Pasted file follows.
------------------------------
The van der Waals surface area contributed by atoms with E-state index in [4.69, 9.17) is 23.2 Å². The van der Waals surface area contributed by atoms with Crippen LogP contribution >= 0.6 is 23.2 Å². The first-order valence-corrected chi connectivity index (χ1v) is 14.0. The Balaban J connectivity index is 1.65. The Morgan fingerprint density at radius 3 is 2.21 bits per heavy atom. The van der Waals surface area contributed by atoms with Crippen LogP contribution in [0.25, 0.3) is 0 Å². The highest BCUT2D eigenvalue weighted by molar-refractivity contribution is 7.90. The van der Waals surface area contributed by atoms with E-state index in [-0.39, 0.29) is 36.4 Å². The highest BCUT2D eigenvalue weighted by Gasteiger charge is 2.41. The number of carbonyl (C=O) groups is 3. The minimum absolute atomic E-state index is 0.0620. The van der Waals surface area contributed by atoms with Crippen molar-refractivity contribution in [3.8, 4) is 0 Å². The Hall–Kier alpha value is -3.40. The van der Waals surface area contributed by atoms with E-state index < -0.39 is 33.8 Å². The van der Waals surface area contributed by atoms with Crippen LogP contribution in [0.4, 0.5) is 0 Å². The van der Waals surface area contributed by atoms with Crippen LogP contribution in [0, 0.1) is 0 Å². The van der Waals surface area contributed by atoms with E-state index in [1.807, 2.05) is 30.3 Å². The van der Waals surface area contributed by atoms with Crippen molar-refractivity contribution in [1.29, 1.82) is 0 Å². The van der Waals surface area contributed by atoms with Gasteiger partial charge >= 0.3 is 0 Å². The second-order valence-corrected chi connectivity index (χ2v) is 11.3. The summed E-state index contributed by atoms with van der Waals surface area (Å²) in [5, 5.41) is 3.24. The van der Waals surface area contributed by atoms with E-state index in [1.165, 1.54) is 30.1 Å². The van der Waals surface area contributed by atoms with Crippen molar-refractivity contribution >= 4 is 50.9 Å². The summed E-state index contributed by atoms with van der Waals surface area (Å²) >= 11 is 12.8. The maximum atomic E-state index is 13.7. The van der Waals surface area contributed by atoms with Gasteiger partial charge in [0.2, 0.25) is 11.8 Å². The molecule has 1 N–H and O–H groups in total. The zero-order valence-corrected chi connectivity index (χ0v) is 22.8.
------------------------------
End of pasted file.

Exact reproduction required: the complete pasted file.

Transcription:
The van der Waals surface area contributed by atoms with E-state index in [4.69, 9.17) is 23.2 Å². The van der Waals surface area contributed by atoms with Crippen LogP contribution >= 0.6 is 23.2 Å². The first-order valence-corrected chi connectivity index (χ1v) is 14.0. The Balaban J connectivity index is 1.65. The Morgan fingerprint density at radius 3 is 2.21 bits per heavy atom. The van der Waals surface area contributed by atoms with Crippen LogP contribution in [0.25, 0.3) is 0 Å². The highest BCUT2D eigenvalue weighted by molar-refractivity contribution is 7.90. The van der Waals surface area contributed by atoms with E-state index in [-0.39, 0.29) is 36.4 Å². The highest BCUT2D eigenvalue weighted by Gasteiger charge is 2.41. The number of carbonyl (C=O) groups is 3. The minimum absolute atomic E-state index is 0.0620. The van der Waals surface area contributed by atoms with Crippen molar-refractivity contribution in [3.8, 4) is 0 Å². The Hall–Kier alpha value is -3.40. The van der Waals surface area contributed by atoms with E-state index < -0.39 is 33.8 Å². The van der Waals surface area contributed by atoms with Crippen LogP contribution in [0.4, 0.5) is 0 Å². The van der Waals surface area contributed by atoms with Crippen LogP contribution in [0, 0.1) is 0 Å². The van der Waals surface area contributed by atoms with E-state index in [1.807, 2.05) is 30.3 Å². The van der Waals surface area contributed by atoms with Crippen molar-refractivity contribution in [1.29, 1.82) is 0 Å². The van der Waals surface area contributed by atoms with Gasteiger partial charge >= 0.3 is 0 Å². The second-order valence-corrected chi connectivity index (χ2v) is 11.3. The summed E-state index contributed by atoms with van der Waals surface area (Å²) in [5, 5.41) is 3.24. The van der Waals surface area contributed by atoms with E-state index in [1.165, 1.54) is 30.1 Å². The van der Waals surface area contributed by atoms with Crippen molar-refractivity contribution >= 4 is 50.9 Å². The summed E-state index contributed by atoms with van der Waals surface area (Å²) >= 11 is 12.8. The maximum atomic E-state index is 13.7. The van der Waals surface area contributed by atoms with Gasteiger partial charge in [0.2, 0.25) is 11.8 Å². The molecule has 1 N–H and O–H groups in total. The zero-order valence-corrected chi connectivity index (χ0v) is 22.8.